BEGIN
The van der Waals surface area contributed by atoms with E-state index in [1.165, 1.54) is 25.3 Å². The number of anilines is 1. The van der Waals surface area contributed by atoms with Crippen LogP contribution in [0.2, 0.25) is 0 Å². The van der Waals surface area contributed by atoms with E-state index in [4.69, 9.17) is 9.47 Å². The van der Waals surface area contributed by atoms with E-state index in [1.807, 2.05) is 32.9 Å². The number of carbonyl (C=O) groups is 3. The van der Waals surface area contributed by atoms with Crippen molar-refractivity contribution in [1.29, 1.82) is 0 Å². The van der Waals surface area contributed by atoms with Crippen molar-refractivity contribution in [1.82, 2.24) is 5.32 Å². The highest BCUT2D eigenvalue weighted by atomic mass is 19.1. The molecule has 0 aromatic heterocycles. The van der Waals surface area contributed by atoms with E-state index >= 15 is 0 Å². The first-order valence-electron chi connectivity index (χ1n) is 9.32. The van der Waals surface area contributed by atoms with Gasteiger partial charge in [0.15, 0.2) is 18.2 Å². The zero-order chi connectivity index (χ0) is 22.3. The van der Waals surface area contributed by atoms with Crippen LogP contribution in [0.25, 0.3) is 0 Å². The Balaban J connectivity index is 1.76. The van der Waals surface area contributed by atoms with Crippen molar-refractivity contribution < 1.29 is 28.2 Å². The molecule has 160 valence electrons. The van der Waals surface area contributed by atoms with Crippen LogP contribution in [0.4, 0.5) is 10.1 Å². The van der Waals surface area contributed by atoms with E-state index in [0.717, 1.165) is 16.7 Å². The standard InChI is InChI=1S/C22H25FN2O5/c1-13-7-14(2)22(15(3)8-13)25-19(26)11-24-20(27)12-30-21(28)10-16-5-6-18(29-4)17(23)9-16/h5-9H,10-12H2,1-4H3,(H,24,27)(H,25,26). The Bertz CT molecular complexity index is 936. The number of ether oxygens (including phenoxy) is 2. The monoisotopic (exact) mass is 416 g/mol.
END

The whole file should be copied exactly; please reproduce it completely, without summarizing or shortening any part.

The van der Waals surface area contributed by atoms with E-state index in [1.165, 1.54) is 25.3 Å². The number of anilines is 1. The van der Waals surface area contributed by atoms with Crippen LogP contribution in [0.2, 0.25) is 0 Å². The van der Waals surface area contributed by atoms with E-state index in [4.69, 9.17) is 9.47 Å². The van der Waals surface area contributed by atoms with E-state index in [1.807, 2.05) is 32.9 Å². The number of carbonyl (C=O) groups is 3. The van der Waals surface area contributed by atoms with Crippen molar-refractivity contribution in [1.29, 1.82) is 0 Å². The van der Waals surface area contributed by atoms with Crippen molar-refractivity contribution in [1.82, 2.24) is 5.32 Å². The highest BCUT2D eigenvalue weighted by atomic mass is 19.1. The molecule has 0 aromatic heterocycles. The van der Waals surface area contributed by atoms with E-state index >= 15 is 0 Å². The first-order valence-electron chi connectivity index (χ1n) is 9.32. The van der Waals surface area contributed by atoms with Gasteiger partial charge in [0.15, 0.2) is 18.2 Å². The zero-order chi connectivity index (χ0) is 22.3. The van der Waals surface area contributed by atoms with Crippen LogP contribution in [0.25, 0.3) is 0 Å². The Balaban J connectivity index is 1.76. The van der Waals surface area contributed by atoms with Crippen molar-refractivity contribution < 1.29 is 28.2 Å². The molecule has 160 valence electrons. The van der Waals surface area contributed by atoms with Crippen LogP contribution in [0.4, 0.5) is 10.1 Å². The van der Waals surface area contributed by atoms with E-state index in [0.717, 1.165) is 16.7 Å². The standard InChI is InChI=1S/C22H25FN2O5/c1-13-7-14(2)22(15(3)8-13)25-19(26)11-24-20(27)12-30-21(28)10-16-5-6-18(29-4)17(23)9-16/h5-9H,10-12H2,1-4H3,(H,24,27)(H,25,26). The Bertz CT molecular complexity index is 936. The number of ether oxygens (including phenoxy) is 2. The monoisotopic (exact) mass is 416 g/mol.